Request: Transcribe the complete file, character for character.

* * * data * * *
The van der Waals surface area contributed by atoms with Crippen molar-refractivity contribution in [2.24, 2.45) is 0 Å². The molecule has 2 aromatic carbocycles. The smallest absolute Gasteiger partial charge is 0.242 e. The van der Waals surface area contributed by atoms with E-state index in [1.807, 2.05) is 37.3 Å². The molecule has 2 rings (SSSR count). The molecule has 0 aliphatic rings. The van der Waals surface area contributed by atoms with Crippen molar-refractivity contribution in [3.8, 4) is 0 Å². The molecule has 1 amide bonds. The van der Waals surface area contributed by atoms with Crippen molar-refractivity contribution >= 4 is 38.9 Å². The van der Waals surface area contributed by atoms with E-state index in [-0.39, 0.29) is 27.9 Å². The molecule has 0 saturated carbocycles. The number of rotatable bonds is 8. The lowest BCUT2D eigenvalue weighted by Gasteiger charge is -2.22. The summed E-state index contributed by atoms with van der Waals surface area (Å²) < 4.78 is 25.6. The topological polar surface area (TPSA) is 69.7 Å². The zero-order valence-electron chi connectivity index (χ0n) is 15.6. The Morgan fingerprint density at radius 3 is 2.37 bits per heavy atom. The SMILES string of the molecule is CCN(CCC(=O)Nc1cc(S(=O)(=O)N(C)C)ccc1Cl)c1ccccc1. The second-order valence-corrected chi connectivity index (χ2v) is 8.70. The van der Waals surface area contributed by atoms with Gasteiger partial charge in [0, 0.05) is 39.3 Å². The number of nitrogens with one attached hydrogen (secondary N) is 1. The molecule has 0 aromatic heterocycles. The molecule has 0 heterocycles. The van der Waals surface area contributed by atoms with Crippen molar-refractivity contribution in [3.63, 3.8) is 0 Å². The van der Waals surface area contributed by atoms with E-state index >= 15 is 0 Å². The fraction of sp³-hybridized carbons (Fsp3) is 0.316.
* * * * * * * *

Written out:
The van der Waals surface area contributed by atoms with Crippen molar-refractivity contribution in [2.24, 2.45) is 0 Å². The molecule has 2 aromatic carbocycles. The smallest absolute Gasteiger partial charge is 0.242 e. The van der Waals surface area contributed by atoms with E-state index in [1.807, 2.05) is 37.3 Å². The molecule has 2 rings (SSSR count). The molecule has 0 aliphatic rings. The van der Waals surface area contributed by atoms with Crippen molar-refractivity contribution in [3.8, 4) is 0 Å². The molecule has 1 amide bonds. The van der Waals surface area contributed by atoms with Crippen molar-refractivity contribution >= 4 is 38.9 Å². The van der Waals surface area contributed by atoms with E-state index in [-0.39, 0.29) is 27.9 Å². The molecule has 0 saturated carbocycles. The number of rotatable bonds is 8. The lowest BCUT2D eigenvalue weighted by Gasteiger charge is -2.22. The summed E-state index contributed by atoms with van der Waals surface area (Å²) < 4.78 is 25.6. The topological polar surface area (TPSA) is 69.7 Å². The zero-order valence-electron chi connectivity index (χ0n) is 15.6. The Morgan fingerprint density at radius 3 is 2.37 bits per heavy atom. The SMILES string of the molecule is CCN(CCC(=O)Nc1cc(S(=O)(=O)N(C)C)ccc1Cl)c1ccccc1. The second-order valence-corrected chi connectivity index (χ2v) is 8.70. The van der Waals surface area contributed by atoms with Gasteiger partial charge in [0, 0.05) is 39.3 Å². The number of nitrogens with one attached hydrogen (secondary N) is 1. The molecule has 0 aromatic heterocycles. The molecule has 0 heterocycles. The van der Waals surface area contributed by atoms with Crippen molar-refractivity contribution in [3.63, 3.8) is 0 Å². The van der Waals surface area contributed by atoms with E-state index >= 15 is 0 Å². The fraction of sp³-hybridized carbons (Fsp3) is 0.316.